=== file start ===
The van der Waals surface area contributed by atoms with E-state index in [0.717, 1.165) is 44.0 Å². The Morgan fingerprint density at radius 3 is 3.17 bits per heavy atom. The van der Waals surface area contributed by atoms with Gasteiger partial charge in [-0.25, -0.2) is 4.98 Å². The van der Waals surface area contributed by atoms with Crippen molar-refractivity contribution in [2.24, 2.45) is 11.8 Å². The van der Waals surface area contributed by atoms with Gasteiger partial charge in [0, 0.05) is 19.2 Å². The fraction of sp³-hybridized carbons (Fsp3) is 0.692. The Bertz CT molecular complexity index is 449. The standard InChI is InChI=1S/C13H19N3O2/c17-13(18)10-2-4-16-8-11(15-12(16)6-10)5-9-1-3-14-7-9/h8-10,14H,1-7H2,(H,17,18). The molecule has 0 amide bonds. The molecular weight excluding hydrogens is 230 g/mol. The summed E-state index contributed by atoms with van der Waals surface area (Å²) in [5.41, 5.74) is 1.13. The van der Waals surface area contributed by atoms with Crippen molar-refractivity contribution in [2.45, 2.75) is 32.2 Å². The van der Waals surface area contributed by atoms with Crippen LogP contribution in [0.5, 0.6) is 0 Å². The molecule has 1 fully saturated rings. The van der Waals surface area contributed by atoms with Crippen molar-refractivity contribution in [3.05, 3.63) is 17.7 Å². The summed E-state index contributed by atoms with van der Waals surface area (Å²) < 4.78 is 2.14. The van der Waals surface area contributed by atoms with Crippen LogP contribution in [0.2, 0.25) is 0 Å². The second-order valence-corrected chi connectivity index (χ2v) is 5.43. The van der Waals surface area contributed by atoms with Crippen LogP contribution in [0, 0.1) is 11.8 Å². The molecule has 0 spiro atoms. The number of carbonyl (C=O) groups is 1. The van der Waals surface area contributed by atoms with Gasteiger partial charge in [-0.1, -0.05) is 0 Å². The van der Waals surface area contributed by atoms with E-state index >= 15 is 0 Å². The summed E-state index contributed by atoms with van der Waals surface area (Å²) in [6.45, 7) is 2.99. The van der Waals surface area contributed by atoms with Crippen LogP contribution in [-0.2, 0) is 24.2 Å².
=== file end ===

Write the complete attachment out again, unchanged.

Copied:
The van der Waals surface area contributed by atoms with E-state index in [0.717, 1.165) is 44.0 Å². The Morgan fingerprint density at radius 3 is 3.17 bits per heavy atom. The van der Waals surface area contributed by atoms with Gasteiger partial charge in [-0.25, -0.2) is 4.98 Å². The van der Waals surface area contributed by atoms with Crippen molar-refractivity contribution in [2.24, 2.45) is 11.8 Å². The van der Waals surface area contributed by atoms with Gasteiger partial charge in [0, 0.05) is 19.2 Å². The fraction of sp³-hybridized carbons (Fsp3) is 0.692. The Bertz CT molecular complexity index is 449. The standard InChI is InChI=1S/C13H19N3O2/c17-13(18)10-2-4-16-8-11(15-12(16)6-10)5-9-1-3-14-7-9/h8-10,14H,1-7H2,(H,17,18). The molecule has 0 amide bonds. The molecular weight excluding hydrogens is 230 g/mol. The summed E-state index contributed by atoms with van der Waals surface area (Å²) in [5.41, 5.74) is 1.13. The van der Waals surface area contributed by atoms with Crippen molar-refractivity contribution in [2.45, 2.75) is 32.2 Å². The van der Waals surface area contributed by atoms with Crippen LogP contribution in [0.5, 0.6) is 0 Å². The molecule has 1 fully saturated rings. The van der Waals surface area contributed by atoms with Crippen molar-refractivity contribution in [3.05, 3.63) is 17.7 Å². The summed E-state index contributed by atoms with van der Waals surface area (Å²) < 4.78 is 2.14. The van der Waals surface area contributed by atoms with Crippen LogP contribution in [0.2, 0.25) is 0 Å². The second-order valence-corrected chi connectivity index (χ2v) is 5.43. The van der Waals surface area contributed by atoms with Crippen LogP contribution in [0, 0.1) is 11.8 Å². The molecule has 0 spiro atoms. The number of carbonyl (C=O) groups is 1. The van der Waals surface area contributed by atoms with Gasteiger partial charge in [-0.1, -0.05) is 0 Å². The van der Waals surface area contributed by atoms with E-state index >= 15 is 0 Å². The summed E-state index contributed by atoms with van der Waals surface area (Å²) in [6.45, 7) is 2.99. The van der Waals surface area contributed by atoms with Crippen LogP contribution in [-0.2, 0) is 24.2 Å².